I recently spent several days working with high school and university students during the “High School Percussion Ensemble Festival” at Ohio State University in Columbus. Ohio State has always had a dynamic and impressive percussion department but professors Susan Powell and Joe Krygier have grown this department to an amazing level in the 14 years they have been there. They are both supremely gifted performers and inspirational teachers as well. I had the pleasure to work with them along with my fellow guest performer Fernando Meza, percussionist with the Minneapolis Symphony and professor at the University of Minnesota.
While touring with NEXUS we often have the opportunity to listen to young performers and I am always impressed with the level of performance which has become fairly universal. At this Festival, Fernando and I held a master class and heard eight high school student ensembles play some very difficult works. There were many outstanding performances including a quintet of five young performers interpreting George Hamilton Green’s An Indian Story arranged by Bob Becker. The soloist, a sophomore in high school, astounded the audience not only with her technical wizardry but her relaxed and authentic interpretation. What really thrilled me was the enthusiasm of all of these young performers. They need to show their joy of performing a little more J but I would attribute their deadpan stares to a slight nervousness and inexperience.
Fernando Meza inspired us all with his workshop dealing with snare drum and tambourine. His adaptation of ethnic hand drumming techniques to the tambourine showed us all that there’s always something new to learn. He can do things on the tambourine with one hand that the rest of us struggle using two. This allows him to hold a tambourine up high for all to see while playing fast and intricate rhythms.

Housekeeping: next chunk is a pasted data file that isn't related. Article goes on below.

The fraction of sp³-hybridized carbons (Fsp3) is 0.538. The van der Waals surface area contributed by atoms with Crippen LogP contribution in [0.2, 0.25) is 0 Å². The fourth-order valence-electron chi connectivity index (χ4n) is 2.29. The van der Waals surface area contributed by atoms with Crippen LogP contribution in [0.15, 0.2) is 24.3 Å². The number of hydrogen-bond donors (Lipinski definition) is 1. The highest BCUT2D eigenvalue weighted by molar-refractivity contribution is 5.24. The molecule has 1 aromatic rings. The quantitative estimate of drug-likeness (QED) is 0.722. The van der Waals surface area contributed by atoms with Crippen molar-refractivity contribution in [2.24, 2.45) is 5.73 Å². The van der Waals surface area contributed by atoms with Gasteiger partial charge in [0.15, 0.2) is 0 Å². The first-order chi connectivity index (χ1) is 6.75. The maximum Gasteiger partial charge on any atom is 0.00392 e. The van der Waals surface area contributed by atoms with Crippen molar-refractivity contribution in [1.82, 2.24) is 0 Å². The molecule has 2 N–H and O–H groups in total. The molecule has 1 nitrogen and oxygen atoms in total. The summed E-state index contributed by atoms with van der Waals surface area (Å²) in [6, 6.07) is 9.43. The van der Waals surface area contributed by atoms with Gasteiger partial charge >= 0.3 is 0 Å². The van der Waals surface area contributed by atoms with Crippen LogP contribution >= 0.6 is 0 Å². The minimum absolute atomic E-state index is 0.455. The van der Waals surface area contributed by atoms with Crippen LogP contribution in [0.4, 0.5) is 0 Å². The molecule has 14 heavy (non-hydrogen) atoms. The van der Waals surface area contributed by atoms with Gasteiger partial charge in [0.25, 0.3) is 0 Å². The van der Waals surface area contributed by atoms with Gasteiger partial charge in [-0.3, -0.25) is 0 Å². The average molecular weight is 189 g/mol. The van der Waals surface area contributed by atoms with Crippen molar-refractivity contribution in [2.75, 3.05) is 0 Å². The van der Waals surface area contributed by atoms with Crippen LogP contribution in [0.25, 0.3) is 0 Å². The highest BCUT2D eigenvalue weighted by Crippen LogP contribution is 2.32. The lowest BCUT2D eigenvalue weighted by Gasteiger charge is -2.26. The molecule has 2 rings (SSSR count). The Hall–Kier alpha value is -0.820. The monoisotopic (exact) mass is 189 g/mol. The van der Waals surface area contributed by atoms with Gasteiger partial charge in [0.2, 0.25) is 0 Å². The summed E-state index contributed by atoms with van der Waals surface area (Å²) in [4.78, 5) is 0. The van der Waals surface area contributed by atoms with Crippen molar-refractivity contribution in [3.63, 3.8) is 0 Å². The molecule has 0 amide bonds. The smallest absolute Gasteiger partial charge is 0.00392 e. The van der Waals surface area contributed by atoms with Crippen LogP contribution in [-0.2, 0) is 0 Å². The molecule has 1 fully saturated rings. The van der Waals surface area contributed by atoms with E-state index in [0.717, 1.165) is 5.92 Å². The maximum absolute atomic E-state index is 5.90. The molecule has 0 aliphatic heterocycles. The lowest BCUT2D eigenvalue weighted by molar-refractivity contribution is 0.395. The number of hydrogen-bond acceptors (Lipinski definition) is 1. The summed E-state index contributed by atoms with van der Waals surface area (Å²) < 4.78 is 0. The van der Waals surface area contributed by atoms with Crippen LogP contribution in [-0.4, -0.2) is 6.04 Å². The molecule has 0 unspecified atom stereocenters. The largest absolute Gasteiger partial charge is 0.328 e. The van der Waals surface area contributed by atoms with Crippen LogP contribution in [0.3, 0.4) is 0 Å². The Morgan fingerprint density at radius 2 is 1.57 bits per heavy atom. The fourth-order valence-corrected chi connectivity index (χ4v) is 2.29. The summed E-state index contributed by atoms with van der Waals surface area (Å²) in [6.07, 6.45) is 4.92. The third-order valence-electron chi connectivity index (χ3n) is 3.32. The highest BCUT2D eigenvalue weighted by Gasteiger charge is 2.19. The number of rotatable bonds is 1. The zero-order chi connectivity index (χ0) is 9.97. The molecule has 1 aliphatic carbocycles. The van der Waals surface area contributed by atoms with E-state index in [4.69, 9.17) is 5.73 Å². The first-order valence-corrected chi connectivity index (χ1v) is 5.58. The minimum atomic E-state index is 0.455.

I enjoyed sharing my knowledge of musical acoustics with this group of 200+ students. I brought a rack of tubes tuned to the first 32 partials of the harmonic overtones serious. This all sounds very academic but the sounds are ethereal. Hopefully it opened up some young ears to timbers they weren’t normally accustomed to hear. My aim in these workshops is to help bridge the gap between music and science while using scientific data to explain how we can play our instruments it in a way to produce the sounds we like.
I also brought a set of instruments that I built to perform Steve Reich’s piano phase. I called this adaptation of Steve’s piece, Mallet Phase. Joe Krygier was gracious enough to perform this challenging but fun duet on my new instruments. He made this performance work extremely well to my delight.
Fernando and I both led honor students in performances of works we selected. Fernando played the drum solo in Bob Becker’s Mudra with student accompaniment. Fernando’s musicianship is enviable. I chose to have my student group
perform a piece written by my brother Rick called Kotrab. While we only had a few rehearsals, the young students pulled it off quite well.
One hour before the evening concert, Professor Powell decided to include Charleston Capers, another ragtime xylophone piece of George Hamilton Green’s, arranged by Bob Becker. She is a supreme virtuoso which was proven again with this performance. I had never played this piece with NEXUS and only had one hour to learn my part in the marimba accompaniment. Fortunately, I remembered the solace my fellow members of NEXUS had once given me when I felt I could have done a better job accompanying Bob’s ragtime solos. They remind me that nobody’s watching us. Everyone’s attention is solely on Bob. Fortunately this held true in this performance with Susan Powell as soloist!
This is the amazing OSU percussion department with Susan and Joe (middle row on the right). I suspect they are smiling because I left a small Woodstock Chime for each of them.